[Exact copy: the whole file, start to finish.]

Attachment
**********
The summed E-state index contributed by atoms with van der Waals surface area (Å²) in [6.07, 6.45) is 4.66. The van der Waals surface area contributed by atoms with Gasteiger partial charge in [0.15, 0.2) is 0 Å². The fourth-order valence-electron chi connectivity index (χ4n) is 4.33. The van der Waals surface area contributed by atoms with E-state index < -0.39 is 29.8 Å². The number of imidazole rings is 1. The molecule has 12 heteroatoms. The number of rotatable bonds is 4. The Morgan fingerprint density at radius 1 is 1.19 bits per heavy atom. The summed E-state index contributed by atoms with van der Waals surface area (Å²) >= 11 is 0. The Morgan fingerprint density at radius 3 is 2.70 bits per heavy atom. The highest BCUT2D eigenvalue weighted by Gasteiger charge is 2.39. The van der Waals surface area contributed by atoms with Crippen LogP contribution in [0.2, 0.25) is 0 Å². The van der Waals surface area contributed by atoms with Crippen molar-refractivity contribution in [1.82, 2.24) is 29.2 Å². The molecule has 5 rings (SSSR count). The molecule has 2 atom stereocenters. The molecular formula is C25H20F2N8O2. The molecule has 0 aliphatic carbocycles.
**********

The summed E-state index contributed by atoms with van der Waals surface area (Å²) in [6.07, 6.45) is 4.66. The van der Waals surface area contributed by atoms with Gasteiger partial charge in [0.15, 0.2) is 0 Å². The fourth-order valence-electron chi connectivity index (χ4n) is 4.33. The van der Waals surface area contributed by atoms with E-state index < -0.39 is 29.8 Å². The number of imidazole rings is 1. The molecule has 12 heteroatoms. The number of rotatable bonds is 4. The Morgan fingerprint density at radius 1 is 1.19 bits per heavy atom. The summed E-state index contributed by atoms with van der Waals surface area (Å²) >= 11 is 0. The Morgan fingerprint density at radius 3 is 2.70 bits per heavy atom. The highest BCUT2D eigenvalue weighted by Gasteiger charge is 2.39. The van der Waals surface area contributed by atoms with Crippen LogP contribution in [0.2, 0.25) is 0 Å². The van der Waals surface area contributed by atoms with Crippen molar-refractivity contribution in [1.82, 2.24) is 29.2 Å². The molecule has 5 rings (SSSR count). The molecule has 2 atom stereocenters. The molecular formula is C25H20F2N8O2. The molecule has 0 aliphatic carbocycles.